Major retailers are stepping in to fill the void left by Toys R Us: Walmart, in particular, is growing its toy assortment by 30 percent in its brick-and-mortar stores, and by 40 percent online. To that end, the retailer is rolling out “thousands” of additional items to give customers more options. In a press release announcing the move, Walmart’s vice president of toys, Anne Marie Kehoe, said that the retailer has always been a place to find toys, but is now “making even bigger investments in the category to ensure [it has] the widest selection of toys at the best prices.”
Within its brick-and-mortar stores, the company plans to roll out events and demos for its customers. To that end, the company is planning a “National Play Day” in September in over 1,500 of its locations. During those events, children will be able to play with toys, take home booklets and take pictures. In addition, the company is planning demos to highlight toys from brands such as Transformers, Barbie and Ryan’s World, and roadshows for Hot Wheels and Nerf. For recommendations, the company had “hundreds of youngsters” test out toys to create a “Top Rated by Kids” list.
In terms of eCommerce, Walmart is stepping up its marketing efforts: Toy influencers, such as Gavin Raygoza, Kenzie Mitchell, Clara Lukasiak and Gabe and Garrett, plan to bring reviews, advice and recommendations to Walmart’s website. In addition, the retailer plans to offer a selection of toys that will be curated by characters, ages or brands. Chris Sponiar, general manager of toys and seasonal for Walmart eCommerce U.S., said, “This year is all about an unmatched experience on Walmart.com.” In terms of receiving orders, customers can pick up orders same-day in store, or use two-day shipping.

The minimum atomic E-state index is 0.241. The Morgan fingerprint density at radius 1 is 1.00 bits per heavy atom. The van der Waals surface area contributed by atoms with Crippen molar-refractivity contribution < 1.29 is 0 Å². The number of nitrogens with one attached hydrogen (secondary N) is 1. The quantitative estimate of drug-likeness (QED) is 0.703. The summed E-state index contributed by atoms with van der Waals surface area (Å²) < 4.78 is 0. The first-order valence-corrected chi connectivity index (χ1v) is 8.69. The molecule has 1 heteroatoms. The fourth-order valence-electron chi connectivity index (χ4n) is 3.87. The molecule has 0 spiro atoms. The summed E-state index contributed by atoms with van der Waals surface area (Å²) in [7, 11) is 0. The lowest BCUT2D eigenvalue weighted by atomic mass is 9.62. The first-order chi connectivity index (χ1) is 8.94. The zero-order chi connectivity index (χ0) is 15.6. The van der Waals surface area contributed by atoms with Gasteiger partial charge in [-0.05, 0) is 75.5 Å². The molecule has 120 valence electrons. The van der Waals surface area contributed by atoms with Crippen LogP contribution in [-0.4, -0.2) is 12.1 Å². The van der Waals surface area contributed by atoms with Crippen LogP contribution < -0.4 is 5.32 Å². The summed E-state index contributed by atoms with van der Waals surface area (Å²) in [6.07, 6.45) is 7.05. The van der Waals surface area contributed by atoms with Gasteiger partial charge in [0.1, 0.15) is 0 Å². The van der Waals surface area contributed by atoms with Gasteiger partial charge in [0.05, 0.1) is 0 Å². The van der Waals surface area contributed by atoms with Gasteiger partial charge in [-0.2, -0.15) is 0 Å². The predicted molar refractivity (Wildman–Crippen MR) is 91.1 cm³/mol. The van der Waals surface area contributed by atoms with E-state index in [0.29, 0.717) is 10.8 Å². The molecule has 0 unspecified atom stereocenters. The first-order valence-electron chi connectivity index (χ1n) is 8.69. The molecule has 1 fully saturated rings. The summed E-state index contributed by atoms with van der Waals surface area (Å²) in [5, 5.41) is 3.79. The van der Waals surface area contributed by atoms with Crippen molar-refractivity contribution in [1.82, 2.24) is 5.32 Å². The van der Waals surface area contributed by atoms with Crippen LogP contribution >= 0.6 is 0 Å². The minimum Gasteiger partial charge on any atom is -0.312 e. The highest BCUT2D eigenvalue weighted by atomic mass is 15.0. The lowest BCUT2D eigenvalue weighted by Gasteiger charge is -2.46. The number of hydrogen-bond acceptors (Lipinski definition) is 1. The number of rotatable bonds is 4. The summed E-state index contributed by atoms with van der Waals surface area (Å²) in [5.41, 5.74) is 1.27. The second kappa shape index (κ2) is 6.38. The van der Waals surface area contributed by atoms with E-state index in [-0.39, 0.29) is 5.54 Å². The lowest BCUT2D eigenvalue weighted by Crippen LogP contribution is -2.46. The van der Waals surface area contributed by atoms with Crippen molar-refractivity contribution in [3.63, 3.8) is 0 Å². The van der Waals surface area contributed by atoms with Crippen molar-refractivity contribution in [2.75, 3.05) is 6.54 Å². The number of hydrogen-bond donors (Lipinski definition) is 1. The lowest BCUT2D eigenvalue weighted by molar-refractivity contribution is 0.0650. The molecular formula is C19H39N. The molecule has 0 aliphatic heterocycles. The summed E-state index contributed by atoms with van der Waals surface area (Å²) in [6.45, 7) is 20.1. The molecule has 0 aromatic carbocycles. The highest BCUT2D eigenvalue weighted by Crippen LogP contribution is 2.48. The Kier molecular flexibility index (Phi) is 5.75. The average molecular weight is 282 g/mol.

The Toy Store As A Pop-Up Shop
Beyond Walmart’s expanded toy efforts, Party City is also getting into the toy business. In June, as a bankrupt Toys R Us finished shuttering its last stores, Party City said that it will open about 50 Toy City pop-up stores in September, which will run through the holiday season. And, much like Walmart, Party City is also planning on a concurrent expansion of toy offerings online.
The toy shops will roll out along with its Halloween City pop-up shops and will be targeted toward “optimal” markets with “attractive leasing opportunities.” Given the struggles some segments of physical retail have experienced in recent years, many retailers have sought to negotiate favorable rates to fill vacant spots.
Not only has the shuttering of Toys R Us left a fairly large hole in the center of the market for toys, but it’s also left behind a fleet of large, empty store locations. Party City believes it can fill in some of that void — despite competition from firms like Walmart, Amazon, Target, Dollar General, Barnes & Noble and Five Below. In a note to clients earlier this year, Jefferies analyst Stephanie Wissink said, “Throughout the retail reporting cycle, we’ve heard from a number of large and mid-sized retail chains that they expect to step in to compete in toys in a more meaningful way post-Toys R Us.”
In another move that appears to fill a Toys R Us void, Amazon plans to print a holiday catalog of its own. (Toys R Us had, after all, published its “Big Book” toy catalog that was an autumn staple for families nationwide.) Amazon’s toy catalog will reportedly be handed out at Whole Foods locations and will be sent out in the mail to customers. According to reports, it will be about 100 pages and will arrive toward the end of October — plenty of time for children nationwide to build a thorough and comprehensive wish list.
Toys R Us certainly left a hole in the market, but how big a hole did it leave, and will retailers be able to fill it? That remains to be seen, but it should be noted that toy sales have still been pretty strong this year: The NPD Group found that toy industry sales topped $18.4 billion for the first half of the year, marking an increase of 4 percent from last year.